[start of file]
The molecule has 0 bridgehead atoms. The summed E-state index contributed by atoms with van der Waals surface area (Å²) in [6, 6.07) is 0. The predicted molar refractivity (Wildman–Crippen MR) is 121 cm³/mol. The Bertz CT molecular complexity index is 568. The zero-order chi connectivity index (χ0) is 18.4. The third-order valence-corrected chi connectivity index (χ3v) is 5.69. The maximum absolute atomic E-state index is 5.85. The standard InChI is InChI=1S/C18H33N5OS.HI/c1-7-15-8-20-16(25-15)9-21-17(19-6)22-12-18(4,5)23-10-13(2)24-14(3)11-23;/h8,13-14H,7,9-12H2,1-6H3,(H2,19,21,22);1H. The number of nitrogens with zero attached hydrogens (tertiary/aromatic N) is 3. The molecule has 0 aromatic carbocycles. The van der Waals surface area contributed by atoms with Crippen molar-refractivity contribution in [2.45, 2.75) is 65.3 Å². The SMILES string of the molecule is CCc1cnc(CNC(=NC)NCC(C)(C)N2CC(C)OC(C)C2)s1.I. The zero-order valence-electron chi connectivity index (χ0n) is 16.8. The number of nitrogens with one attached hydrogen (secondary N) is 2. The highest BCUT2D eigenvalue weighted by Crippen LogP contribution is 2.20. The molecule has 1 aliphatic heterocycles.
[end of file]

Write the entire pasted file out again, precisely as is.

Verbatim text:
The molecule has 0 bridgehead atoms. The summed E-state index contributed by atoms with van der Waals surface area (Å²) in [6, 6.07) is 0. The predicted molar refractivity (Wildman–Crippen MR) is 121 cm³/mol. The Bertz CT molecular complexity index is 568. The zero-order chi connectivity index (χ0) is 18.4. The third-order valence-corrected chi connectivity index (χ3v) is 5.69. The maximum absolute atomic E-state index is 5.85. The standard InChI is InChI=1S/C18H33N5OS.HI/c1-7-15-8-20-16(25-15)9-21-17(19-6)22-12-18(4,5)23-10-13(2)24-14(3)11-23;/h8,13-14H,7,9-12H2,1-6H3,(H2,19,21,22);1H. The number of nitrogens with zero attached hydrogens (tertiary/aromatic N) is 3. The molecule has 0 aromatic carbocycles. The van der Waals surface area contributed by atoms with Crippen molar-refractivity contribution in [2.45, 2.75) is 65.3 Å². The SMILES string of the molecule is CCc1cnc(CNC(=NC)NCC(C)(C)N2CC(C)OC(C)C2)s1.I. The zero-order valence-electron chi connectivity index (χ0n) is 16.8. The number of nitrogens with one attached hydrogen (secondary N) is 2. The highest BCUT2D eigenvalue weighted by Crippen LogP contribution is 2.20. The molecule has 1 aliphatic heterocycles.